author = "Kalnin, {Andrew J.} and Fastenau, {Philip S.} and deGrauw, {Ton J.} and Musick, {Beverly S.} and Susan Perkins and Johnson, {Cynthia S.} and Vincent Mathews and Egelhoff, {John C.} and David Dunn and Austin, {Joan K.}",
year = "2008",
month = "12",
doi = "10.1016/j.pediatrneurol.2008.08.008",
language = "English",
volume = "39",
pages = "404--414",
journal = "Pediatric Neurology",
issn = "0887-8994",
publisher = "Elsevier Inc.",
number = "6",

}

TY - JOUR

T1 - Magnetic Resonance Imaging Findings in Children With a First Recognized Seizure

AU - Kalnin, Andrew J.

AU - Fastenau, Philip S.

AU - deGrauw, Ton J.

AU - Musick, Beverly S.

AU - Perkins, Susan

AU - Johnson, Cynthia S.

AU - Mathews, Vincent

AU - Egelhoff, John C.

AU - Dunn, David

AU - Austin, Joan K.

PY - 2008/12

Y1 - 2008/12

N2 - This study characterized structural abnormalities associated with onset of seizures in children, using magnetic resonance imaging and a standardized classification system in a large prospective cohort. Two hundred eighty-one children aged 6-14 years completed magnetic resonance imaging within 6 months of their first recognized seizure. Most examinations were performed with a standardized, dedicated seizure protocol; all were scored using a standard scoring system. At least one magnetic resonance imaging abnormality was identified in 87 of 281 (31%) children with a first recognized seizure. Two or more abnormalities were identified in 34 (12%). The commonest abnormalities were ventricular enlargement (51%), leukomalacia/gliosis (23%), gray-matter lesions such as heterotopias and cortical dysplasia (12%), volume loss (12%), other white-matter lesions (9%), and encephalomalacia (6%). Abnormalities defined as significant, or potentially related to seizures, occurred in 40 (14%). Temporal lobe and hippocampal abnormalities were detected at a higher frequency than in previous studies (13/87). Magnetic resonance imaging and a standardized, reliable, valid scoring system demonstrated a higher rate of abnormal findings than previously reported, including findings formerly considered incidental. Practice parameters may need revision, to expand the definition of significant abnormalities and support wider use of magnetic resonance imaging in children with newly diagnosed seizures.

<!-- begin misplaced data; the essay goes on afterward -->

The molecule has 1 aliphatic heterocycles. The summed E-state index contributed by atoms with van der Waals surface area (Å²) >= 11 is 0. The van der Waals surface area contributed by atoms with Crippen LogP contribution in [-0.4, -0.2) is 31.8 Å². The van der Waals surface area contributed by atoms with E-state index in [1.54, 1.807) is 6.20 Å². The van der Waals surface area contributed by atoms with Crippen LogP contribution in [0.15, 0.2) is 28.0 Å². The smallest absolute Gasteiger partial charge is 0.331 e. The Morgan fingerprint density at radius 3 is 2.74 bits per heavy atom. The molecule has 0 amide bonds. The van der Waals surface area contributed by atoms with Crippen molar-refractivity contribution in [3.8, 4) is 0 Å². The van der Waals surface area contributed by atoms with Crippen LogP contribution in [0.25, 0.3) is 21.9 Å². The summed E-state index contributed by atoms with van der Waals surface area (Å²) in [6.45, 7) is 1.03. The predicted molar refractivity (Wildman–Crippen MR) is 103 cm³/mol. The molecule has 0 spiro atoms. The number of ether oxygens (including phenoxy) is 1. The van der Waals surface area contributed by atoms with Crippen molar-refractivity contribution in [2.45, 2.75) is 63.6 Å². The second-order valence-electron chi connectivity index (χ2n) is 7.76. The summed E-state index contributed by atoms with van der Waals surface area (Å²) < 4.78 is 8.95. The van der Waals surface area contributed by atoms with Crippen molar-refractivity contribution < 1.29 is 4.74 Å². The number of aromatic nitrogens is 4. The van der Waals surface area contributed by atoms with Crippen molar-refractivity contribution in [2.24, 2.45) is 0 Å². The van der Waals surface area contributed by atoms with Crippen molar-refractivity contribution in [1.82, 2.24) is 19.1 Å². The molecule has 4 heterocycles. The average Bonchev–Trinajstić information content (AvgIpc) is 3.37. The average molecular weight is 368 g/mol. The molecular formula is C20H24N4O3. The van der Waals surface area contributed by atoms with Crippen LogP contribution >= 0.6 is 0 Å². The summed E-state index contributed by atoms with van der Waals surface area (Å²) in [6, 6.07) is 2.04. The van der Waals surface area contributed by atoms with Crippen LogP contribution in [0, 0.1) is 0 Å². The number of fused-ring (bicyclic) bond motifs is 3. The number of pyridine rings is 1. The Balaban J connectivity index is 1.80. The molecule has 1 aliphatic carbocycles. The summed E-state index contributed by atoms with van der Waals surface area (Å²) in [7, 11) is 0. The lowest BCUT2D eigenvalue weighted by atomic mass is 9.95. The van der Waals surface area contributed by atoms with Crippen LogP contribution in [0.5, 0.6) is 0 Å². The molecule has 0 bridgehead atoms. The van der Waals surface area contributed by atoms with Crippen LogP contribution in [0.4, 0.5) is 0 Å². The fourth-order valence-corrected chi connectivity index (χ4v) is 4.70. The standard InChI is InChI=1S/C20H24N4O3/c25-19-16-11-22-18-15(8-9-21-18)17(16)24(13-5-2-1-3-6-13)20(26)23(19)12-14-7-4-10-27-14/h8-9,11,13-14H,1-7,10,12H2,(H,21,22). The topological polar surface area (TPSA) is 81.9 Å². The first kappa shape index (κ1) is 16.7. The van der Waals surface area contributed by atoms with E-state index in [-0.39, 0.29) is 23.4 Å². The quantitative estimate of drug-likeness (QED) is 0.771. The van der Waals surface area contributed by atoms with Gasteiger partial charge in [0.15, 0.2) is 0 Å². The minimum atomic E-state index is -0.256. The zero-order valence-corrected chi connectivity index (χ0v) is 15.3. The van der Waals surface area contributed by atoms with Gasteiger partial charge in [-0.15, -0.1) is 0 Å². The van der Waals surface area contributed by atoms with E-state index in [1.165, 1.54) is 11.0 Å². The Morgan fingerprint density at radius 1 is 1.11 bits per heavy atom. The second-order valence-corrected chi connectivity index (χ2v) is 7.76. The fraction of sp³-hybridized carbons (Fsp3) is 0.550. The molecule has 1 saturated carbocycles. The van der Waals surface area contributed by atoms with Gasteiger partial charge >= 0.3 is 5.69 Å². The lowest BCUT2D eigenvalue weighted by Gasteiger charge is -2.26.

AB - This study characterized structural abnormalities associated with onset of seizures in children, using magnetic resonance imaging and a standardized classification system in a large prospective cohort. Two hundred eighty-one children aged 6-14 years completed magnetic resonance imaging within 6 months of their first recognized seizure. Most examinations were performed with a standardized, dedicated seizure protocol; all were scored using a standard scoring system. At least one magnetic resonance imaging abnormality was identified in 87 of 281 (31%) children with a first recognized seizure. Two or more abnormalities were identified in 34 (12%). The commonest abnormalities were ventricular enlargement (51%), leukomalacia/gliosis (23%), gray-matter lesions such as heterotopias and cortical dysplasia (12%), volume loss (12%), other white-matter lesions (9%), and encephalomalacia (6%). Abnormalities defined as significant, or potentially related to seizures, occurred in 40 (14%). Temporal lobe and hippocampal abnormalities were detected at a higher frequency than in previous studies (13/87). Magnetic resonance imaging and a standardized, reliable, valid scoring system demonstrated a higher rate of abnormal findings than previously reported, including findings formerly considered incidental. Practice parameters may need revision, to expand the definition of significant abnormalities and support wider use of magnetic resonance imaging in children with newly diagnosed seizures.

UR - http://www.scopus.com/inward/record.url?scp=56349119925&partnerID=8YFLogxK

UR - http://www.scopus.com/inward/citedby.url?scp=56349119925&partnerID=8YFLogxK

U2 - 10.1016/j.pediatrneurol.2008.08.008

DO - 10.1016/j.pediatrneurol.2008.08.008

M3 - Article

C2 - 19027586

AN - SCOPUS:56349119925

VL - 39

SP - 404

EP - 414

JO - Pediatric Neurology

JF - Pediatric Neurology

SN - 0887-8994

IS - 6

ER -